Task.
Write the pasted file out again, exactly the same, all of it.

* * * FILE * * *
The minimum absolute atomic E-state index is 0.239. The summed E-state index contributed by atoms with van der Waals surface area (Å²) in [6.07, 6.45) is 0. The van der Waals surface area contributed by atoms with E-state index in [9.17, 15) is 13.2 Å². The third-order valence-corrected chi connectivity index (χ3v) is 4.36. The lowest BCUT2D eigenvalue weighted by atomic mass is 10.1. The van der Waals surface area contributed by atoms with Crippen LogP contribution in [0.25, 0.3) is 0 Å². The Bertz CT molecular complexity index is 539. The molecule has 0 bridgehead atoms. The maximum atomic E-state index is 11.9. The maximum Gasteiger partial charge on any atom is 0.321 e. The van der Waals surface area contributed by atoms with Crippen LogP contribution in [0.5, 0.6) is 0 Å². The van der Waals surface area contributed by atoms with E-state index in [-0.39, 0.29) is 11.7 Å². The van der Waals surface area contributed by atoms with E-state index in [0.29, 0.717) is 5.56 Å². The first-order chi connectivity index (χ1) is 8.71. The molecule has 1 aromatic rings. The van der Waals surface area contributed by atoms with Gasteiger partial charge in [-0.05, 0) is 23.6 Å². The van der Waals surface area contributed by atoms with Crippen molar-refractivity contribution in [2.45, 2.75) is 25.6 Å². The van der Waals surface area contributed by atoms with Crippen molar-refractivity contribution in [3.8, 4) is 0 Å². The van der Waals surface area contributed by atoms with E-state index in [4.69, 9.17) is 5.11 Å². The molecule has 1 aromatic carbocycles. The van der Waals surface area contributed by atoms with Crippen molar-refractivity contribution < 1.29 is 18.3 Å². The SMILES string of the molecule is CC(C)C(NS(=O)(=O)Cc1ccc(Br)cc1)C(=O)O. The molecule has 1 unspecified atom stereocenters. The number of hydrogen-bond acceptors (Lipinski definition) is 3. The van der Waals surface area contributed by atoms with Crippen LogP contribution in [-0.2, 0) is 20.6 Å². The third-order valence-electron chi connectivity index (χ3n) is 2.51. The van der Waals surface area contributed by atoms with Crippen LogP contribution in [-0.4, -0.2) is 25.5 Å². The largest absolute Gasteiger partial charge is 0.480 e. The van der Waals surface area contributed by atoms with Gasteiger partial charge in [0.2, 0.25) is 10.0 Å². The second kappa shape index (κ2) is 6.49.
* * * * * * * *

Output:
The minimum absolute atomic E-state index is 0.239. The summed E-state index contributed by atoms with van der Waals surface area (Å²) in [6.07, 6.45) is 0. The van der Waals surface area contributed by atoms with E-state index in [9.17, 15) is 13.2 Å². The third-order valence-corrected chi connectivity index (χ3v) is 4.36. The lowest BCUT2D eigenvalue weighted by atomic mass is 10.1. The van der Waals surface area contributed by atoms with Crippen LogP contribution in [0.25, 0.3) is 0 Å². The Bertz CT molecular complexity index is 539. The molecule has 0 bridgehead atoms. The maximum atomic E-state index is 11.9. The maximum Gasteiger partial charge on any atom is 0.321 e. The van der Waals surface area contributed by atoms with Crippen LogP contribution in [0.5, 0.6) is 0 Å². The van der Waals surface area contributed by atoms with E-state index in [-0.39, 0.29) is 11.7 Å². The van der Waals surface area contributed by atoms with E-state index in [0.29, 0.717) is 5.56 Å². The first-order chi connectivity index (χ1) is 8.71. The molecule has 1 aromatic rings. The van der Waals surface area contributed by atoms with Gasteiger partial charge in [-0.05, 0) is 23.6 Å². The van der Waals surface area contributed by atoms with Crippen molar-refractivity contribution in [2.45, 2.75) is 25.6 Å². The van der Waals surface area contributed by atoms with Crippen molar-refractivity contribution in [3.8, 4) is 0 Å². The van der Waals surface area contributed by atoms with E-state index in [4.69, 9.17) is 5.11 Å². The molecule has 1 aromatic carbocycles. The van der Waals surface area contributed by atoms with Crippen molar-refractivity contribution < 1.29 is 18.3 Å². The SMILES string of the molecule is CC(C)C(NS(=O)(=O)Cc1ccc(Br)cc1)C(=O)O. The molecule has 1 unspecified atom stereocenters. The number of hydrogen-bond acceptors (Lipinski definition) is 3. The van der Waals surface area contributed by atoms with Crippen LogP contribution in [-0.2, 0) is 20.6 Å². The third-order valence-electron chi connectivity index (χ3n) is 2.51. The van der Waals surface area contributed by atoms with Crippen LogP contribution in [-0.4, -0.2) is 25.5 Å². The largest absolute Gasteiger partial charge is 0.480 e. The van der Waals surface area contributed by atoms with Gasteiger partial charge in [0.2, 0.25) is 10.0 Å². The second kappa shape index (κ2) is 6.49.